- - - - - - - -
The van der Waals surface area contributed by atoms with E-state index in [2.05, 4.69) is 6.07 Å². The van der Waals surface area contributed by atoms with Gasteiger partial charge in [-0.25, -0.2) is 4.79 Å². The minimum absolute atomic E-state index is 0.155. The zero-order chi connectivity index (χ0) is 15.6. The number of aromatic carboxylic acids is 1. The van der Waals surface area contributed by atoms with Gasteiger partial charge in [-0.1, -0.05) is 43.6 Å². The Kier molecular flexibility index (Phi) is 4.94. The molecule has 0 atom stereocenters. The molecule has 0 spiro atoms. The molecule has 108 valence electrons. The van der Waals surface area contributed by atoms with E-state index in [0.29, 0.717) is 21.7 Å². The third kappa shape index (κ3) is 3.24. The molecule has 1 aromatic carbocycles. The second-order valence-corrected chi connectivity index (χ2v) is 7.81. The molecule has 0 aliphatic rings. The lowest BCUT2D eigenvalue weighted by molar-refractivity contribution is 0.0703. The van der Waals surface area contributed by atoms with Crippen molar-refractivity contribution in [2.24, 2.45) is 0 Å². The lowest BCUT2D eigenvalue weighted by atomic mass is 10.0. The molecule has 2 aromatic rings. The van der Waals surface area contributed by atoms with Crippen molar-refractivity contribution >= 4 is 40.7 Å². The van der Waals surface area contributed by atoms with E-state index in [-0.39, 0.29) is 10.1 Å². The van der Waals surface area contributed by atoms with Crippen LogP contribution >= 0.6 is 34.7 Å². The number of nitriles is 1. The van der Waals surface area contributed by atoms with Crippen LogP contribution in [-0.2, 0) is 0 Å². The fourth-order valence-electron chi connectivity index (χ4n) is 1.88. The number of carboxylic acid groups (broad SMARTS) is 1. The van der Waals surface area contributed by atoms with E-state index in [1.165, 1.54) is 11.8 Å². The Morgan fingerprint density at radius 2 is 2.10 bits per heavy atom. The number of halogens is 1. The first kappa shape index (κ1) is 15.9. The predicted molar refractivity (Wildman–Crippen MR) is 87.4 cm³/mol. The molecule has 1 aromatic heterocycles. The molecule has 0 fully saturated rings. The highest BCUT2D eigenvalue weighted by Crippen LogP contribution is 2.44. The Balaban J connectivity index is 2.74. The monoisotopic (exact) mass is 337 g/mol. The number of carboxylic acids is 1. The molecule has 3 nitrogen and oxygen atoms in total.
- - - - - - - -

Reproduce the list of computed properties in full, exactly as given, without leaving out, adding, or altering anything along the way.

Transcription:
The van der Waals surface area contributed by atoms with E-state index in [2.05, 4.69) is 6.07 Å². The van der Waals surface area contributed by atoms with Gasteiger partial charge in [-0.25, -0.2) is 4.79 Å². The minimum absolute atomic E-state index is 0.155. The zero-order chi connectivity index (χ0) is 15.6. The number of aromatic carboxylic acids is 1. The van der Waals surface area contributed by atoms with Gasteiger partial charge in [-0.1, -0.05) is 43.6 Å². The Kier molecular flexibility index (Phi) is 4.94. The molecule has 0 atom stereocenters. The molecule has 0 spiro atoms. The molecule has 108 valence electrons. The van der Waals surface area contributed by atoms with E-state index in [0.29, 0.717) is 21.7 Å². The third kappa shape index (κ3) is 3.24. The molecule has 1 aromatic carbocycles. The second-order valence-corrected chi connectivity index (χ2v) is 7.81. The molecule has 0 aliphatic rings. The lowest BCUT2D eigenvalue weighted by molar-refractivity contribution is 0.0703. The van der Waals surface area contributed by atoms with Crippen molar-refractivity contribution in [2.24, 2.45) is 0 Å². The lowest BCUT2D eigenvalue weighted by atomic mass is 10.0. The molecule has 2 aromatic rings. The van der Waals surface area contributed by atoms with Crippen molar-refractivity contribution >= 4 is 40.7 Å². The van der Waals surface area contributed by atoms with E-state index in [-0.39, 0.29) is 10.1 Å². The van der Waals surface area contributed by atoms with Crippen LogP contribution >= 0.6 is 34.7 Å². The number of nitriles is 1. The van der Waals surface area contributed by atoms with Crippen LogP contribution in [-0.2, 0) is 0 Å². The fourth-order valence-electron chi connectivity index (χ4n) is 1.88. The number of carboxylic acid groups (broad SMARTS) is 1. The van der Waals surface area contributed by atoms with E-state index in [1.165, 1.54) is 11.8 Å². The Morgan fingerprint density at radius 2 is 2.10 bits per heavy atom. The number of halogens is 1. The first kappa shape index (κ1) is 15.9. The predicted molar refractivity (Wildman–Crippen MR) is 87.4 cm³/mol. The molecule has 1 aromatic heterocycles. The molecule has 0 fully saturated rings. The highest BCUT2D eigenvalue weighted by Crippen LogP contribution is 2.44. The Balaban J connectivity index is 2.74. The monoisotopic (exact) mass is 337 g/mol. The number of carboxylic acids is 1. The molecule has 3 nitrogen and oxygen atoms in total.